40 mg once daily.1 Not studied for >1 year of therapy.1 However, chronic, lifelong therapy with proton-pump inhibitor may be appropriate.12

Pathologic GI Hypersecretory Conditions (e.g., Zollinger-Ellison Syndrome) Oral

40 mg twice daily.1 Adjust dosage according to patient response and tolerance; continue therapy as long as necessary.1 May require dosages of up to 240 mg daily.1 Patients with Zollinger-Ellison syndrome have been treated for >2 years.1


80 mg every 12 hours.10 80 mg every 8 hours is expected to maintain acid output <10 mEq/hour in patients requiring higher dosage.10 Safety and efficacy of dosages exceeding 240 mg daily or use of IV pantoprazole for >6 days not established.10

Special Populations Hepatic Impairment

No dosage adjustment necessary.1 2 3 4 10 Dosage exceeding 40 mg daily not studied in patients with hepatic impairment.1 10

Cautions for Pantoprazole Sodium Contraindications

Known hypersensitivity to pantoprazole, any ingredient in the formulation, or to other substituted benzimidazoles (e.g., esomeprazole, lansoprazole, omeprazole, rabeprazole).1 10 16

Warnings/Precautions Sensitivity Reactions Anaphylaxis

Anaphylaxis reported with IV pantoprazole.10 Immediately discontinue drug and institute appropriate medical intervention.10

General Precautions GI Effects

Response to pantoprazole does not preclude presence of occult gastric neoplasm.1 10

Atrophic gastritis reported occasionally with long-term pantoprazole use, especially in patients infected with Helicobacter pylori.1

Glass Vial Breakage

Breakage of pantoprazole vials reported during attempts to connect the vials to spiked IV system adapters.14 15 Potential safety issue for health-care professionals attempting to connect these system components manually or with mechanical assistance.14 15 Pantoprazole manufacturer does not recommend use of spiked IV system adapters; if such adapters are used, contact manufacturer of the adapter for assistance.14

Injection Site Reactions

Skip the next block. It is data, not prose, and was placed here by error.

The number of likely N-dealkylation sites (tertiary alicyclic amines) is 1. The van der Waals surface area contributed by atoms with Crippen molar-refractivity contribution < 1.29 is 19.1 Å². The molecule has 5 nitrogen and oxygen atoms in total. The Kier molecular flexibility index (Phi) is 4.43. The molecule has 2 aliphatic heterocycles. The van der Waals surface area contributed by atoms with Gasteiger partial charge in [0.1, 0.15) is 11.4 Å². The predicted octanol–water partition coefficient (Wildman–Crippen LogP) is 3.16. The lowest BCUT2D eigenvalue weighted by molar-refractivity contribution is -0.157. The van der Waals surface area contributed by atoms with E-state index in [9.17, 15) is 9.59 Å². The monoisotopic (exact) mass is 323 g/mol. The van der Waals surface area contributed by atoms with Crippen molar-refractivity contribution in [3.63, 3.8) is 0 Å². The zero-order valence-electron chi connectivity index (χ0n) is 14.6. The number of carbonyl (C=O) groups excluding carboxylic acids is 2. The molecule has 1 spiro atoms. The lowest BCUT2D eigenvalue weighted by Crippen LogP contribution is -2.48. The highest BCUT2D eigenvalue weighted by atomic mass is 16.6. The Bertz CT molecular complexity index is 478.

Injection site reactions (e.g., thrombophlebitis, abscess) associated with use of IV pantoprazole.10

Hepatic Effects

Mild, transient elevations of serum ALT reported with oral therapy; 0.4% incidence of serum ALT increases >3 times the upper limit of normal with pantoprazole dosage of 40 mg daily in short-term studies.1 10

Edetate Disodium Content

Pantoprazole sodium for injection contains edetate disodium (disodium EDTA), a potent metal ion (e.g., zinc) chelator.10 Consider zinc supplementation in patients prone to zinc deficiency.10 Use caution with other IV products that contain edetate disodium.10

Cyanocobalamin Malabsorption

Deficiency due to malabsorption from prolonged (e.g., >3 years) gastric acid suppression reported rarely.1 Consider possibility if manifestations of cyanocobalamin deficiency occur.1

Respiratory Effects

Administration of proton-pump inhibitors has been associated with an increased risk for developing certain infections (e.g., community-acquired pneumonia).25 26

Hip Fracture

Several observational studies suggest that use of proton-pump inhibitors, particularly in high dosages (i.e., multiple daily doses) and/or for prolonged periods of time (i.e., ?1 year), may be associated with increased risk of osteoporosis-related fractures of the hip, wrist, or spine.27 300 301 302 303 304 305 309 Magnitude of risk is unclear;27 300 301 302 303 304 305 310 causality not established.305 FDA is continuing to evaluate this safety concern.305

Use the lowest effective dosage and shortest duration of therapy appropriate for the patient's clinical condition.27 301 303 305 307 309

Individuals at risk for osteoporosis-related fractures should receive an adequate intake of calcium and vitamin D; assess and manage these patients' bone health according to current standards of care.27 303 305 307 309

Specific Populations Pregnancy

Category B.1 10


Distributed into milk.1 10 Discontinue nursing or the drug because of potential risk in nursing infants.1 10

Pediatric Use

Safety and efficacy not established in children <18 years of age.1 9 10

Geriatric Use

No substantial differences in safety and efficacy relative to younger adults.1 10

Common Adverse Effects

Oral: Short-term (up to 8 weeks): Headache,1 diarrhea,1 flatulence,1 abdominal pain,1 rash,1 eructation,1 insomnia,1 hyperglycemia.1 Long-term (up to 12 months): Headache,1 abdominal pain,1 nausea,1 vomiting,1 abnormal liver function test results.1